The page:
MOSCOW, October 17 (RIA Novosti) - Saudi Arabia will pay a "heavy price" if they pursue a death sentence for the prominent Saudi Shia cleric Sheikh Nimr Baqir al-Nimr, a senior Iranian religious figure warned Friday, as quoted by Press TV.
"The execution of this cleric will have tough consequences and you [Saudi Arabia] will pay a heavy price," Ayatollah Seyyed Ahmad Khatami was quoted as saying by the news outlet, while addressing worshippers in Tehran during weekly Friday prayers.
Ayatollah Khatami further reproached human rights groups for not protesting against the death sentence passed down to Nimr on Wednesday at the Specialized Criminal Court in Riyadh for anti-regime speeches and defending political prisoners.
"Why human rights officials, who criticize death sentences for [convicted] murderers in the Islamic Republic's establishment, have not voiced any protest against this verdict? Isn't it the true meaning of the human rights they are pursuing?" the Ayatollah was quoted as saying.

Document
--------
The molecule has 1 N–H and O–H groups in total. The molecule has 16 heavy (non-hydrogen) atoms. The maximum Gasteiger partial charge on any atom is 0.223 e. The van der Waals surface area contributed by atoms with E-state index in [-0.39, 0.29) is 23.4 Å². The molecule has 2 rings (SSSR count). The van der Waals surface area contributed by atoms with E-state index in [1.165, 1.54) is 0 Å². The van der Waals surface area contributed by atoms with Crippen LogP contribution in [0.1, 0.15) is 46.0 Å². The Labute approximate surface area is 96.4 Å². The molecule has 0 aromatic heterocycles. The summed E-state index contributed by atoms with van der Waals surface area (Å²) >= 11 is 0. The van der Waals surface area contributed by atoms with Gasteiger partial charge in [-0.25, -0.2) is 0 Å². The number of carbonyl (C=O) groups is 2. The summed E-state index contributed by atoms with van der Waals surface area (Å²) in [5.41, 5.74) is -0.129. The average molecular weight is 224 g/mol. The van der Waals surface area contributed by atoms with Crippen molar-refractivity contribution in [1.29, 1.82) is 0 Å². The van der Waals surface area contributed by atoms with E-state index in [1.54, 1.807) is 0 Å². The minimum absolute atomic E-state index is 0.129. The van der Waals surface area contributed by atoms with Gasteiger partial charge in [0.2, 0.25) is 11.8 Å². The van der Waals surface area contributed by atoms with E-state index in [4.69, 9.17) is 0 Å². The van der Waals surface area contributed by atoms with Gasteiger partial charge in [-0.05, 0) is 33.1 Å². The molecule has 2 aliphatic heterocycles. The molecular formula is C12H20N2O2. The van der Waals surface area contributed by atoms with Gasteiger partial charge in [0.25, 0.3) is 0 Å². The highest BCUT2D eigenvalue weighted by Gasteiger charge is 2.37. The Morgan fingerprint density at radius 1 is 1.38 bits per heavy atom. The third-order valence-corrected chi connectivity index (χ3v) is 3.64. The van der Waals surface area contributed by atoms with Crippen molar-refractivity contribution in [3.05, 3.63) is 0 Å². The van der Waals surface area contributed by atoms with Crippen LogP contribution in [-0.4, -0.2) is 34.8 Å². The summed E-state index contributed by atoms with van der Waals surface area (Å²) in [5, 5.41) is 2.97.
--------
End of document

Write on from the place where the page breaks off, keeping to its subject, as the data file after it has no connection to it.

However, the human rights group Amnesty International released a report on Wednesday saying that the court's verdict "must be immediately quashed", calling it a campaign to stop the cleric from defending the rights of the Shia Muslim community in Saudi Arabia.
"The death sentence against Sheikh Nimr Baqir al-Nimr is part of a campaign by the authorities in Saudi Arabia to crush all dissent, including those defending the rights of the Kingdom's Shi'a Muslim community," the Deputy Director of Amnesty International's Middle East and North Africa Program said in the report.
According to Amnesty International, the Specialized Criminal Court gave Nimr a "deeply flawed" ruling for disobeying the ruler, inciting sectarian strife and encouraging, leading and participating in demonstrations.
The Iranian Deputy Foreign Minister for Arab and African Affairs, Hossein Amir-Abdollahian, also called on the ruling al Saud regime to overturn the verdict, according to Press TV.
Nimr is a vocal supporter of the anti-government protests which began in the Qatif Region of the oil-rich Eastern Province in 2011, home to a Shia minority, who consider themselves marginalized by the Sunni ruling family. The activist suggested that the province secede from Saudi Arabia and join the Kingdom of Bahrain if Shia rights were not better respected. The cleric's arrest on July 8, 2012, during which he was shot four times in the leg by police, was followed by further unrest and arrests in Qatif.